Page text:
The soundtrack of Rudy Betancourt's biography ranges from the percolating rhythms of Latin America to the lush symphonies of old Europe, from quiet folk to noisy rock 'n' roll. Since July, he has taken his life in music to Macky Auditorium Concert Hall, where he's director of CU-Boulder's venerable venue. Though the 2,600-seat hall didn't open for performances till 1923, its cornerstone was laid Oct. 8, 1910, which inspired a current, ongoing celebration of Macky's first century.
A native of Venezuela who has been in the U.S. since 1995, Betancourt's expertise at classical guitar led to stints performing and recording with the Colorado Symphony Orchestra. He also leads his own trio that melds world beats and jazz influences. But because a shoulder injury has limited his playing capacity, he's happy to work in theater management, taking part in a mission with kindred spirits.
Besides overseeing a staff of 120, three of them full-time, Betancourt works at scheduling events – revenue generators for the university. "Part of the job this year is to raise awareness of Macky as a happening place within the campus and within Boulder," he says. That shouldn't be difficult in the days ahead: The Conference on World Affairs returns for its annual week of speaking engagements and discussions starting Monday; the following Saturday brings comedian Bill Maher to the Macky stage.
— Jay Dedrick
1. Before coming to CU, you were director of marketing and communications for Denver's Swallow Hill Music Association. How much of the history of Macky were you familiar with before beginning this job, and what have you learned since then?
(Laughing) It's almost like night and day. I only knew the shows I came to see. I didn't know about the centennial, or how many great events happened here – Yo-Yo Ma was here in the '90s, the Dalai Lama has been here. I didn't know what a big resource it is for the university and for Boulder. A lot of people don't know about that, and we had to change that.
I'm still learning, and I think I'm going to be learning for the next 10 years. We just developed a new website with a blog, we're getting into social media to show people what happens here backstage. We opened a 100-year-old time capsule last fall, and we'll place a new time capsule in the terrace this fall.
2. As a musician, what do you find special about Macky, and how does your musical experience influence your work as a concert hall director?
What's special is that it's very easy to create an atmosphere. I haven't played on the stage here, but when we had Joshua Redman here in January, he was amazed by how intimate the environment was for him, even though there are 2,000 people here. At other places this size, it seems like there's an invisible wall between the artist and audience. At Macky, it's like they're sharing the same air. The audience is going to have a much greater experience because the artist is doing something he doesn't do every day.
I can understand how the artists need a special atmosphere. Part of that is something as basic as the heating system. We want the audience to be comfortable because they will enjoy the artist more. And the artist will perform well because he won't think about frozen fingers. In the summer, we don't want the artist worried about sweating on stage. We'll have a cooling system installed by June, and that will help us with our summer programming.
If the artist has a great experience at Macky, the artist will tell the manager and promoter. That message spreads, and we can bring in higher-caliber artists. At the same time, the audience is going to go back to their networks and talk about the experience they had at Macky. So it all adds up.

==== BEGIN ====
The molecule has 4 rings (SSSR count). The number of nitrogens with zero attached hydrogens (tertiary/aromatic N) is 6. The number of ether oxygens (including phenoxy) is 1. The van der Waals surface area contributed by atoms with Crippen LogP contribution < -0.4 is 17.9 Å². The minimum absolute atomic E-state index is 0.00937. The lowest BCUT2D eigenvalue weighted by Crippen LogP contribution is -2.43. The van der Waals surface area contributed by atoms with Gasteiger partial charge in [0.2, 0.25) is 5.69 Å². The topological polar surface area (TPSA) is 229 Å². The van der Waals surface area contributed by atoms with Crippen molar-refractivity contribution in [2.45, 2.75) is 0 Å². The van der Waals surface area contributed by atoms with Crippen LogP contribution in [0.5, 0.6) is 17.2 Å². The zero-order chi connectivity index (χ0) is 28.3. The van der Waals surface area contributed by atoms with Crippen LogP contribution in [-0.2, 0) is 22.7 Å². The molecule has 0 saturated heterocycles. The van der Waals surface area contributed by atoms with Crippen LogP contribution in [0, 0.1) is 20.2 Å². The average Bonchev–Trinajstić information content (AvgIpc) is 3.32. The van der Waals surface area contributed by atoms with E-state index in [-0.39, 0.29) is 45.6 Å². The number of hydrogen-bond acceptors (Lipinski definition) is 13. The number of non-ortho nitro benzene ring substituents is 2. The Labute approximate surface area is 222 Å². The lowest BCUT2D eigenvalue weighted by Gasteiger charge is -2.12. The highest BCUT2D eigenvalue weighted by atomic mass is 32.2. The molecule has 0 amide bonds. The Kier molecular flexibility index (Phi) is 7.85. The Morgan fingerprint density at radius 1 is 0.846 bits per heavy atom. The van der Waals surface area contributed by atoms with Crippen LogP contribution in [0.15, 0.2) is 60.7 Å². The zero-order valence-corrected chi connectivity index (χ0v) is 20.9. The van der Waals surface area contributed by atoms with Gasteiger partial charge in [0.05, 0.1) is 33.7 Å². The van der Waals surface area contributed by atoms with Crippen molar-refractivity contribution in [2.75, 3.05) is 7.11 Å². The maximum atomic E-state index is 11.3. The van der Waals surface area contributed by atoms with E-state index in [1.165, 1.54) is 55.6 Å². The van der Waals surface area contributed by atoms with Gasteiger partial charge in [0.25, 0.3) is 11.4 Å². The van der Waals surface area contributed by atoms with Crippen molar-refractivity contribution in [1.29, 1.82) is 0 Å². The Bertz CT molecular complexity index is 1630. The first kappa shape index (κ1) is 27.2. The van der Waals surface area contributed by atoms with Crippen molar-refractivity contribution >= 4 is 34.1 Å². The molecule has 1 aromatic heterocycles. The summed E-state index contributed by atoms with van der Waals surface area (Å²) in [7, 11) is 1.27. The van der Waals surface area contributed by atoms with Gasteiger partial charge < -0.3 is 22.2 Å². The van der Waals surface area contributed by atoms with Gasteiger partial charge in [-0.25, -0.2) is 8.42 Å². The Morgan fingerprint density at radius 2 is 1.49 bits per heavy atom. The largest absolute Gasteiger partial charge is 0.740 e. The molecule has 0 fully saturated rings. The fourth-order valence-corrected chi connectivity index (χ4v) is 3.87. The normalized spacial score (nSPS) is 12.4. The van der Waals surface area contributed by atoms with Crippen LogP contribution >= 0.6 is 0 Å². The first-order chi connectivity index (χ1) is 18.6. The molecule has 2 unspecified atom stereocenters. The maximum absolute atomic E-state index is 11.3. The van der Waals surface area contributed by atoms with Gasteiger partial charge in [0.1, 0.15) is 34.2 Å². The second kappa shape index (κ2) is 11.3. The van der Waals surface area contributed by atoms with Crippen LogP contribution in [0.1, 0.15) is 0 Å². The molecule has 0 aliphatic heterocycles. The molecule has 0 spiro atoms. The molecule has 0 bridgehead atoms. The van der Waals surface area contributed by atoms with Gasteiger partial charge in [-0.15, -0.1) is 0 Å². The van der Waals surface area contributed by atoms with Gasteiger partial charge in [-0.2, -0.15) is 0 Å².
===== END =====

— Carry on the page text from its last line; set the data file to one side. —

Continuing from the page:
3. Live performance has much more competition for people's time than it did a century ago. What does it take to keep the auditorium a relevant, successful enterprise today?
People may see the same artist on YouTube, but they won't feel that kind of almost religious experience that's at a live performance. The recording industry is in shambles right now. The growth of electronic media is actually stalling. There is something going on in the music realm, and I see live performance coming back in the next few years, little by little. It's an experience you cannot have by yourself in your car or your living room. We have to be creative in our marketing and not look like a dinosaur, but live performance has been with us for 5,000 years. And it has survived. I don't think it's going away.
4. Where's the best seat in the house?
In the middle of the orchestra on the left, closer to the soundboard. It depends on the concert. With amplified rock or jazz, you want to sit as close as possible to the soundboard – that's the case anywhere, not just at Macky. With classical, I tend to sit in the balcony.
I never sit on the center. I sit on the sides. The center is like a photo frame. On the sides, you can see more profiles, it's more three-dimensional, there's more depth than if you're sitting front and center.
5. You and your wife, Rebecca Laurie, are raising your 6-year-old son, Aden, in Englewood. You grew up in Caracas, Venezuela. How will your boy's exposure to music compare to what you experienced as a child?
His will be totally different. I'm the first in my family to have graduated from college (bachelor's degree from the Manhattan School of Music; master's degree from the University of Denver). My parents are not musicians. So it's a very different experience for him.
My dad gave me full exposure to Latin music. My mom exposed me to classical music, especially baroque, and my cousin exposed me to rock 'n' roll. My son's MP3 player goes from the Nutcracker to "Back in Black" by AC/DC to the Banana Splits. It's very cool.